How to set up a trade business

In many ways, there’s never been a better time to start a trade business. Demand for most trades, particularly builders, plumbers, carpenters and electricians, is huge right now, and many independent businesses are seeing their calendars booked out months and months in advance.

Sure, rising fuel and materials costs have put a bit of a spanner in the works (pun intended), but overall the industry is going strong.

So if you’ve been dreaming of telling your grumpy boss where to stick it and going out alone, free to set your own hours and choose the jobs you want to do, now might just be the time to do it.

If you are striking out on your own, here are a few tips to get you started with a successful trade business.

Review the regulations

Do you need particular qualifications or to be registered with certain regulatory bodies to operate in your sector? What health and safety requirements do you need to adhere to?

You’ll need different types of insurance depending on the work that you do, and you may need permits and licences.

If you’re not sure, it’s worth speaking to someone who’s already done it to make sure you’ve got everything you need. You can also check with the professional body for your particular field as they’ll be able to advise you.

Register your business

You’ll need to register with HMRC as either a sole trader (if it’s just you on your own) or a limited company. For most trade businesses, a limited company is usually the best option as it reduces your personal liability and financial responsibility, but take a look at the HMRC website for more detail on the difference between the two. If you expect to make more than £85,000 in a 12-month period, you’ll also need to register for VAT, although you can do that after you hit the threshold as long as you do it within two months.

If you’re registering a limited company, you’ll need a name. It will need to be original and not too similar to anything that’s already out there. Try to make it simple, easy to remember, and clear about what you do. Before you register it, you might want to make sure you can get the website domain and social media handles to go with it.

Have a plan

Before you start, put together a business plan. This should cover:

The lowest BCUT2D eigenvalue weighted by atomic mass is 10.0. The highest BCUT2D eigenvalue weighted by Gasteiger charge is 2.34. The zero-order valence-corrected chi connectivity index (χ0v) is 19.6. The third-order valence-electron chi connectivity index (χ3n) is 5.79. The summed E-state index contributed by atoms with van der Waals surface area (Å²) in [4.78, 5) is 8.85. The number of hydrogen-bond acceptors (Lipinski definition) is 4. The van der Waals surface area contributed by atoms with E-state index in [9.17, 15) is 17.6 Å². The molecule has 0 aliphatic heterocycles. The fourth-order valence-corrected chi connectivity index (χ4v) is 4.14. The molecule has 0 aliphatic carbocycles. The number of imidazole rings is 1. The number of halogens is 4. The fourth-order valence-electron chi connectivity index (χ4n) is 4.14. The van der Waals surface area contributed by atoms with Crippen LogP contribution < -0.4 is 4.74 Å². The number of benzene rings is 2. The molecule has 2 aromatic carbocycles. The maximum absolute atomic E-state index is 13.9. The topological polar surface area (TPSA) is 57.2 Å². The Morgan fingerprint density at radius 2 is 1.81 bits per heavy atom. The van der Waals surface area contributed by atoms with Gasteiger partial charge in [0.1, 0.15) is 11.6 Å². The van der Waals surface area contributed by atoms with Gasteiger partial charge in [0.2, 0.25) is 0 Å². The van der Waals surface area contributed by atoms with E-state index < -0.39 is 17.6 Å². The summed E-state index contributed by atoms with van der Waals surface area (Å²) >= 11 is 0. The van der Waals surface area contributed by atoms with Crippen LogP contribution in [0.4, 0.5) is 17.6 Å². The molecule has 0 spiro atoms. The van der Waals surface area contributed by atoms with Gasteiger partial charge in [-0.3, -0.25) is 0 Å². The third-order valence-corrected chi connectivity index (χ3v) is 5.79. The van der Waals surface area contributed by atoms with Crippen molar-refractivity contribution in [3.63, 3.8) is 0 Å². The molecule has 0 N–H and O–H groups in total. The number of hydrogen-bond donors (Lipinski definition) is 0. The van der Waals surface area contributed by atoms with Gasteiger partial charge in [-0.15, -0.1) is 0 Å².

• What services you’ll offer
  • The types of people you’ll offer them to (who they are, what properties/premises they have, what sorts of budgets they have, their location, etc.)
  • How much you’ll charge
  • What your costs will be (e.g. materials, staff, fuel, and so on)
  • Your cashflow projections
  • How you’ll market yourself
  • An overview of your competitors and what they’re doing

It’s worth reviewing this plan regularly – at least every 12 months – to see where you need to adapt or develop. You’ll want to keep a monthly eye on those cashflow projections to see if things are going according to plan and where you can save money or make more profit.

Consider your costs

As part of your business plan, you’ll need to look at where you’ll source your materials. Buying in bulk is often cheaper, but then you’ll need to consider storage options. Talk to other people to get their recommendations, and talk to different suppliers to see who can offer the best deals.

You can set up trade accounts at places like Screwfix, Toolstation and Wickes, which give you a 10% discount. Some places even offer benefits like breakfast mornings when you register an account with them – who doesn’t like a free bacon butty?!

Look at fuel cards, as well, which will give you discounts on the prices shown at the pump.

Get organised

When you first start out, it’s easy to get caught up in chasing new clients and let everything else just happen around you. What use is a bookkeeping system when you only have two invoices to send? Why would you need to worry about filing and storage when the only bits you need to keep track of are four receipts from Screwfix? But the work will pile up before you know it – that’s the plan anyway! – and it’s much harder to get organised once you’re already in a mess. Get your systems in place now, while it’s quiet and you have the headspace available. From accounting software, such as QuickBooks or Xero, to tool storage like a Get Stowed unit for your van, it pays to start with good organisation, otherwise before you know it you won’t know where you are with your invoicing, your drill bits, or your sanity!

Build your reputation

Word of mouth is incredibly important for building your business, and recommendations from existing customers help to increase trust and confidence from prospective new ones. Every time you do a job, ask for a review on Google, Facebook, Trustpilot, or your platform of choice. Share some of the feedback you get on your website and social media to show people that you really are as good as you say.

It’s also worth getting to know other local businesses in your community, particularly other trade businesses, as they can recommend you to their customers if you offer services that they don’t, or if they’re too busy to take on a job. Go to networking events and other community events, get a stall at local business fairs, and make sure you are wherever your target audience is hanging out so they can get to know you.

You will also want to visit all the greasy spoons in your area – not just because it’s imperative to know which cafe does the best full English, but also because you’ll meet lots of other tradespeople there and it’s a great way to build your network.

Good luck! If you need your van kitting out with a storage unit designed around the specific requirements of your business, get in touch and we can help you work out what you need. Head over to our Instagram and Facebook pages, tell us about your new business, and we’ll give you a shout-out to help get you noticed!

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